A vase-scene from about 410 BC. Nimrod/Herakles, wearing his fearsome lion skin headdress, spins Noah/Nereus around and looks him straight in the eye. Noah gets the message and grimaces, grasping his scepter, a symbol of his rule - soon to be displaced in the post-Flood world by Nimrod/Herakles, whose visage reveals a stern smirk.

Ancient Greek Vase Artists Painted Images of Biblical Figures Noah and Nimrod Over 2,000 Years Ago

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The Book of Genesis describes human history. Ancient Greek religious art depicts human history. While their viewpoints are opposite, the recounted events and characters match each other in convincing detail. This brief article focuses on how Greek religious art portrayed Noah, and how it portrayed Nimrod in his successful rebellion against Noah’s authority.

As I point out in my new full-color book,  Genesis Characters and Events in Ancient Greek Art , and here, neither Noah nor Nimrod is depicted incidentally or casually. Both characters are crucial to the expressed boast of Zeus-religion: The way of Cain—the exaltation of mankind as the measure of all things—has triumphed over Noah and his God-fearing offspring in the post-Flood world; God’s way is forgotten and the ancient serpent’s “enlightenment” from the ancient garden paradise is welcomed. See: Garden of Eden Depicted in Ancient Greek Religious Art

Unless otherwise noted, the paintings and sculptures date from about 440 to 460 BC. Astounding is not a strong enough word for what is presented here: Painted and sculpted images of Noah and Nimrod from two and a half millennia ago!

It should be front page news, but as it does not fit within the ruling evolutionist paradigm, it will most likely be ignored. Let’s see what happens.

Ancient vase images of Noah/Nereus. (Author provided)

Ancient vase images of Noah/Nereus. (Author provided)

Nereus—The Greek Noah

The Greeks knew exactly who Noah was. They called him Nereus, the “Wet One,” and Halios Geron , the “Salt-Sea Old Man.” Above, we see three different depictions of Nereus from ancient Greek vases. On all three he looks very old, he is seated as if on a throne, and he holds a scepter, a symbol of rule. The simple artistic communication: Here is the old man who ruled.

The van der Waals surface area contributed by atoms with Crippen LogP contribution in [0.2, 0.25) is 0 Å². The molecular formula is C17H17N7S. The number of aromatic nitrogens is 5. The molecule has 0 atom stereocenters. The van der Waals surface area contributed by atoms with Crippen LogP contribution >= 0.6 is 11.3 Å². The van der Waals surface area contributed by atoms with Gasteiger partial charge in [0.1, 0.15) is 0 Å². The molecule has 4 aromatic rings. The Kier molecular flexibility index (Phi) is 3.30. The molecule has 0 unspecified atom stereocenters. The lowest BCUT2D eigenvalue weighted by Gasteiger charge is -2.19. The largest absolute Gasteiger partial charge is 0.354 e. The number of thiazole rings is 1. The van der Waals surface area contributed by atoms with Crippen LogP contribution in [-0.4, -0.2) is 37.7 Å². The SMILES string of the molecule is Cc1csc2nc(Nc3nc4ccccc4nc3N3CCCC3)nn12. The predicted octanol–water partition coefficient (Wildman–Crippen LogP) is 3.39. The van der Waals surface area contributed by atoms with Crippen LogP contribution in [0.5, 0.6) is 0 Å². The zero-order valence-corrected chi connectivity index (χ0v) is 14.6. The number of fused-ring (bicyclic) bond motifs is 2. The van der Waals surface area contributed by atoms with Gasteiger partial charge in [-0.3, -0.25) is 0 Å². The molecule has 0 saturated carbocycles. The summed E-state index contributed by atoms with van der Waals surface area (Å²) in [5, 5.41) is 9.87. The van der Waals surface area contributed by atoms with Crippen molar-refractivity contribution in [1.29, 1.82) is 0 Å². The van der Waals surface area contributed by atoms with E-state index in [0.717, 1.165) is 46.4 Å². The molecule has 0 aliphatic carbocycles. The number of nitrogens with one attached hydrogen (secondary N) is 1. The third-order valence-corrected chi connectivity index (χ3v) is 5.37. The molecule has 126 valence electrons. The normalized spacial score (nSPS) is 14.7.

Genesis 6:9 speaks highly of Noah’s character: “Noah is a just man. Flawless became he in his generations. With God walks Noah.”

The ancient Greek poet Hesiod says essentially the same thing about Nereus: “But Pontos, the great sea, was father of truthful Nereus who tells no lies, eldest of his sons. They call him the Old Gentleman because he is trustworthy, and gentle, and never forgetful of what is right, but the thoughts of his mind are mild and righteous”

(Theogony 233).

Note that Hesiod describes Nereus as the great sea’s eldest son; that is, the eldest of those who came through the Flood.

The Book of Genesis does not name Noah’s wife, but the Greeks said that the wife of Nereus was the Oceanid Doris. What made her an Oceanid was the fact that she rode the ocean in the ark with Noah/Nereus and their family for nearly a year.

Greek artists chronicled the rise of their God-rejecting and serpent-exalting religion from Noah’s lifetime, and often depicted Noah/Nereus with the bottom half of a fish and/or holding a fish, signifying that this is the fish-man who brought humanity through the Flood.

Herakles—The Greek Nimrod

The Greeks knew exactly who Nimrod was as well. Many of us have read of Nimrod as “a mighty warrior on the earth” and a “mighty hunter” (Genesis 10:8-9). Herakles is a title or epithet. His real name in Greek was Alcaeus meaning “mighty one.”

Just as Nimrod is the greatest hunter and warrior of the post-Flood world in Genesis, so Herakles is the greatest hunter and warrior in Greek religious art. Herakles is the Nimrod of Genesis, exalted as a great hero and transported to Greek soil.

After the Flood, God instructed mankind to be “fruitful and increase and fill the earth and subdue it” (Genesis 9:1). That included subjecting every living animal of the earth, all the fishes of the sea, and every flyer of the heavens (Genesis 9:2-3). Greek art portrayed Herakles as the “master hunter” doing exactly that in the post-Flood world.

First three labors of Herakles from the Temple of Zeus at Olympia as they originally appeared in color. They correspond to God’s instructions in Genesis for mankind to subject every land animal, water creature, and flyer of the heavens. (Author provided)

First three labors of Herakles from the Temple of Zeus at Olympia as they originally appeared in color. They correspond to God’s instructions in Genesis for mankind to subject every land animal, water creature, and flyer of the heavens. (Author provided)

The first three labors of Nimrod/Herakles, reconstructed above by Holmes Bryant as they appeared on the temple of Zeus at Olympia, boast of his conquest of the most powerful animals of the land, water, and air: the lion of Nemea, the fearsome Hydra of Lerna, and the vicious man-attacking birds of Lake Stymphalos.

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